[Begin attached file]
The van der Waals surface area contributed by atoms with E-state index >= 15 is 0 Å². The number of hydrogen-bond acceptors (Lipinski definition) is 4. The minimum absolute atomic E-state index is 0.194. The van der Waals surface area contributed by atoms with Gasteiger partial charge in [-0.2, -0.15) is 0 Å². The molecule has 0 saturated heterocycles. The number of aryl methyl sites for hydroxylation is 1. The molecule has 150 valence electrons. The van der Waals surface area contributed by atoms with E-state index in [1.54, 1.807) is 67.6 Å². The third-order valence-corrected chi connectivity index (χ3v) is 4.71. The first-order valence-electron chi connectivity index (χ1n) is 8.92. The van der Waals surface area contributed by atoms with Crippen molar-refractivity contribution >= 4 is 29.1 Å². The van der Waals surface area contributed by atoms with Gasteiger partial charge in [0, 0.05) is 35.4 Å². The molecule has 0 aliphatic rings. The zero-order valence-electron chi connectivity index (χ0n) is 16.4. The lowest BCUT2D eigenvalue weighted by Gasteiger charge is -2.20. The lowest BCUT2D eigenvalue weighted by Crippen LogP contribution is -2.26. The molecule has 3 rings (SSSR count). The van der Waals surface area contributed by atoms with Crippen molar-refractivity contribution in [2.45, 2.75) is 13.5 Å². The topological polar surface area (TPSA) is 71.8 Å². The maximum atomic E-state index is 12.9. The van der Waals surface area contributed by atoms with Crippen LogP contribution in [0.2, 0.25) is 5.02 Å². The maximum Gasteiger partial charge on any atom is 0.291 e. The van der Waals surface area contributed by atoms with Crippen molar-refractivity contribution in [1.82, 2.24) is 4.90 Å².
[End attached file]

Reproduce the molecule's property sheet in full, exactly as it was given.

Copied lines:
The van der Waals surface area contributed by atoms with E-state index >= 15 is 0 Å². The number of hydrogen-bond acceptors (Lipinski definition) is 4. The minimum absolute atomic E-state index is 0.194. The van der Waals surface area contributed by atoms with Gasteiger partial charge in [-0.2, -0.15) is 0 Å². The molecule has 0 saturated heterocycles. The number of aryl methyl sites for hydroxylation is 1. The molecule has 150 valence electrons. The van der Waals surface area contributed by atoms with E-state index in [1.54, 1.807) is 67.6 Å². The third-order valence-corrected chi connectivity index (χ3v) is 4.71. The first-order valence-electron chi connectivity index (χ1n) is 8.92. The van der Waals surface area contributed by atoms with Crippen molar-refractivity contribution >= 4 is 29.1 Å². The van der Waals surface area contributed by atoms with Gasteiger partial charge in [0, 0.05) is 35.4 Å². The molecule has 0 aliphatic rings. The zero-order valence-electron chi connectivity index (χ0n) is 16.4. The lowest BCUT2D eigenvalue weighted by Gasteiger charge is -2.20. The lowest BCUT2D eigenvalue weighted by Crippen LogP contribution is -2.26. The molecule has 3 rings (SSSR count). The van der Waals surface area contributed by atoms with Crippen molar-refractivity contribution in [2.45, 2.75) is 13.5 Å². The topological polar surface area (TPSA) is 71.8 Å². The maximum atomic E-state index is 12.9. The van der Waals surface area contributed by atoms with Crippen LogP contribution in [0.2, 0.25) is 5.02 Å². The maximum Gasteiger partial charge on any atom is 0.291 e. The van der Waals surface area contributed by atoms with Crippen molar-refractivity contribution in [1.82, 2.24) is 4.90 Å².